Róisín Ann Griffin ◽  
Aleona Swegen ◽  
Mark A Baker ◽  
Rachel Ann Ogle ◽  
Nathan Smith ◽  

Abstract Stallions experience transient fluctuations in fertility throughout the breeding season. Considering pregnancy diagnoses cannot be ascertained until ~14 days post-breeding, the timely detection of decreases in stallion fertility would enhance industry economic and welfare outcomes. Therefore, this study aimed to identify the proteomic signatures reflective of short-term fertility fluctuations, and to determine the biological mechanisms governing such differences. Using LC–MS/MS, we compared the proteomic profile of semen samples collected from commercially “fertile” stallions, during high- and low-fertility periods. A total of 1702 proteins were identified, of which, 38 showed a significant change in abundance (p ≤ 0.05). Assessment of intra- and inter-stallion variability revealed that caseins (namely κ-, α-S1-, and α-S2-casein), were significantly more abundant during “high-fertility” periods, while several epididymal, and seminal plasma proteins (chiefly, epididymal sperm binding protein 1 [ELSPbP1], horse seminal plasma protein 1 [HSP-1] and clusterin), were significantly more abundant during “low-fertility” periods. We hypothesised that an increased abundance of caseins offers greater protection from potentially harmful seminal plasma proteins, thereby preserving cell functionality and fertility. In vitro exposure of spermatozoa to casein resulted in decreased levels of lipid scrambling (Merocyanine 540), higher abundance of sperm-bound caseins (α-S1-, α-S2-, and κ-casein), and lower abundance of sperm-bound HSP-1 (p ≤ 0.05). This study demonstrates key pathways governing short-term fertility fluctuations in the stallion, thereby providing a platform to develop robust, fertility assessment strategies into the future.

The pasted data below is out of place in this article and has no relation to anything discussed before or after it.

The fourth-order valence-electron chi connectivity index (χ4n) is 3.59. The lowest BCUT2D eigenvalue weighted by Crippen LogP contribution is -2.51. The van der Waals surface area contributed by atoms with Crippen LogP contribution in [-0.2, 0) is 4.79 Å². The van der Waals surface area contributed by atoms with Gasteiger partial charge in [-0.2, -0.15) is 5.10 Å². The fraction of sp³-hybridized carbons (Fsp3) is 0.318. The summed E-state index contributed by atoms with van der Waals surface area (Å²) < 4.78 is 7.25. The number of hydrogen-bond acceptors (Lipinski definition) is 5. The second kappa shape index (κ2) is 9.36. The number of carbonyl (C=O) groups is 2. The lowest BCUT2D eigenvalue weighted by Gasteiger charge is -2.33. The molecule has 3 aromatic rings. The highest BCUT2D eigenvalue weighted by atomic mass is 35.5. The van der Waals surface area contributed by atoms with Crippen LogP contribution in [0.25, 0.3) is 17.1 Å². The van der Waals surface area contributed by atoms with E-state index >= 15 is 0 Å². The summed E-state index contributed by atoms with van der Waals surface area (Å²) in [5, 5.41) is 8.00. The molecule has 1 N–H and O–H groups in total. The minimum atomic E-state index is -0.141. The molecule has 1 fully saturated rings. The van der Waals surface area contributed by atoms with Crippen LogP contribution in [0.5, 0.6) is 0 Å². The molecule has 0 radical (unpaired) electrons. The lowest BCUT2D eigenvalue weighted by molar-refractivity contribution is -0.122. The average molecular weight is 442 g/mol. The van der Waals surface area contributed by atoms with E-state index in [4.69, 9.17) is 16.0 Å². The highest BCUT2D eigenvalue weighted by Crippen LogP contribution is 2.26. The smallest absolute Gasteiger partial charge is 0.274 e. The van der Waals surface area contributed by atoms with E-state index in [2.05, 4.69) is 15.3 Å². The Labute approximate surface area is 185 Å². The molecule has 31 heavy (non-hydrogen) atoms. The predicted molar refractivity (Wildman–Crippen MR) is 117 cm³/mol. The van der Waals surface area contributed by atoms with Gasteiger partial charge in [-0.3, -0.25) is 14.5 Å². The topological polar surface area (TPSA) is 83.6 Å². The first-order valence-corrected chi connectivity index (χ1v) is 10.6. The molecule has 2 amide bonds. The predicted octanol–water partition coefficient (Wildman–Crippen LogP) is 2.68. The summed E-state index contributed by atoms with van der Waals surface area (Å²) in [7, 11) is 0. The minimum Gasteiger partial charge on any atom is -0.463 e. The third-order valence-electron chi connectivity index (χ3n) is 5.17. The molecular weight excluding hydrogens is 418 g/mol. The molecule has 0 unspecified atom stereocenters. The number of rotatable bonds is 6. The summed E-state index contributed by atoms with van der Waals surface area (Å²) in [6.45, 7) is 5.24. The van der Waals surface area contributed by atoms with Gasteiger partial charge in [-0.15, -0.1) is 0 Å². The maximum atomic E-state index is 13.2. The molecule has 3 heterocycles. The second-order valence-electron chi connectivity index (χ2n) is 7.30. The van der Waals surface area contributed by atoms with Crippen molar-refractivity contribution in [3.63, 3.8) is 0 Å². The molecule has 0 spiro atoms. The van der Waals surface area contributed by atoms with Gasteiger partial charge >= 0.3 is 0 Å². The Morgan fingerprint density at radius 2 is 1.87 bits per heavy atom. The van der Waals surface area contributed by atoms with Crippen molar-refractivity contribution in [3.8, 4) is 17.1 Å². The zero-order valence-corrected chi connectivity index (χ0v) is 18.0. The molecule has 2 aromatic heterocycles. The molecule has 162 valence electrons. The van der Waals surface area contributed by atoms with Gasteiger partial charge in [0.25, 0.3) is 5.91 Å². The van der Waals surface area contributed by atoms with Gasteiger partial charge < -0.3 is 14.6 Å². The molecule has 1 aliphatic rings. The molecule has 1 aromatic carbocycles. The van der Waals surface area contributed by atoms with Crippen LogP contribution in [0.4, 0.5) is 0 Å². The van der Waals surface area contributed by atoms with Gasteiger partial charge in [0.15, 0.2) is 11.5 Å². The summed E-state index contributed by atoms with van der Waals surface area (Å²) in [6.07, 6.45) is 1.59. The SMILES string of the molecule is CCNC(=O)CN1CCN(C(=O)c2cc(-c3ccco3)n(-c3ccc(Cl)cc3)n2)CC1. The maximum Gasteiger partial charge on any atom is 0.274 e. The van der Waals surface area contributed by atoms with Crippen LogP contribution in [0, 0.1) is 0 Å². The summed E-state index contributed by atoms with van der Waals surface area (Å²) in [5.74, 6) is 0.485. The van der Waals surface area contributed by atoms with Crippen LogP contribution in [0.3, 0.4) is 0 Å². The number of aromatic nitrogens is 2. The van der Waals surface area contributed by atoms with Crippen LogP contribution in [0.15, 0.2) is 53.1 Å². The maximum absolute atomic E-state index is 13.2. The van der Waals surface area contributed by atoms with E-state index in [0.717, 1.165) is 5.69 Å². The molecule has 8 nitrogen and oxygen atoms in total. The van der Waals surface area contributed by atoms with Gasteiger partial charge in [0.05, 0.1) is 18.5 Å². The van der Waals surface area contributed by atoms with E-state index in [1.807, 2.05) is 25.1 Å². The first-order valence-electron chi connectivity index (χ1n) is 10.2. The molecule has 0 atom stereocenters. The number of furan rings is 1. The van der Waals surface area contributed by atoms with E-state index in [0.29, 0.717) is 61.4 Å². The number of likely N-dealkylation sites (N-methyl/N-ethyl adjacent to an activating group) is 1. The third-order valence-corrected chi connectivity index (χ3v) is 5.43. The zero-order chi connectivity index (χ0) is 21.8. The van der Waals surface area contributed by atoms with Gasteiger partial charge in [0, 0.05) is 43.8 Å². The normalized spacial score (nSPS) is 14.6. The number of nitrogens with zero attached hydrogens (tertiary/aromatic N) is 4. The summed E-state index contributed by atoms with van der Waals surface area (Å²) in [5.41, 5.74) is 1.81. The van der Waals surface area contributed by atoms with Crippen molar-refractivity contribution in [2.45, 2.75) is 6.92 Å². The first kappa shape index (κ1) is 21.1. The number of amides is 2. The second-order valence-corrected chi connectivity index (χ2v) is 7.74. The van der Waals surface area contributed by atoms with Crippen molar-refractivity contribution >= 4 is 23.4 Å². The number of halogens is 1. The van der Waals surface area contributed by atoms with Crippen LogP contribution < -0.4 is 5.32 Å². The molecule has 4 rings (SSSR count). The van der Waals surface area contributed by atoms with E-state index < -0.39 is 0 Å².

Min-Chong Shen ◽  
Yu-Zhen Zhang ◽  
Guo-Dong Bo ◽  
Bin Yang ◽  
Peng Wang ◽  

The overuse of chemical fertilizers has resulted in the degradation of the physicochemical properties and negative changes in the microbial profiles of agricultural soil. These changes have disequilibrated the balance in agricultural ecology, which has resulted in overloaded land with low fertility and planting obstacles. To protect the agricultural soil from the effects of unsustainable fertilization strategies, experiments of the reduction of nitrogen fertilization at 10, 20, and 30% were implemented. In this study, the bacterial responses to the reduction of nitrogen fertilizer were investigated. The bacterial communities of the fertilizer-reducing treatments (D10F, D20F, and D30F) were different from those of the control group (CK). The alpha diversity was significantly increased in D20F compared to that of the CK. The analysis of beta diversity revealed variation of the bacterial communities between fertilizer-reducing treatments and CK, when the clusters of D10F, D20F, and D30F were separated. Chemical fertilizers played dominant roles in changing the bacterial community of D20F. Meanwhile, pH, soil organic matter, and six enzymes (soil sucrase, catalase, polyphenol oxidase, urease, acid phosphatase, and nitrite reductase) were responsible for the variation of the bacterial communities in fertilizer-reducing treatments. Moreover, four of the top 20 genera (unidentified JG30-KF-AS9, JG30-KF-CM45, Streptomyces, and Elsterales) were considered as key bacteria, which contributed to the variation of bacterial communities between fertilizer-reducing treatments and CK. These findings provide a theoretical basis for a fertilizer-reducing strategy in sustainable agriculture, and potentially contribute to the utilization of agricultural resources through screening plant beneficial bacteria from native low-fertility soil.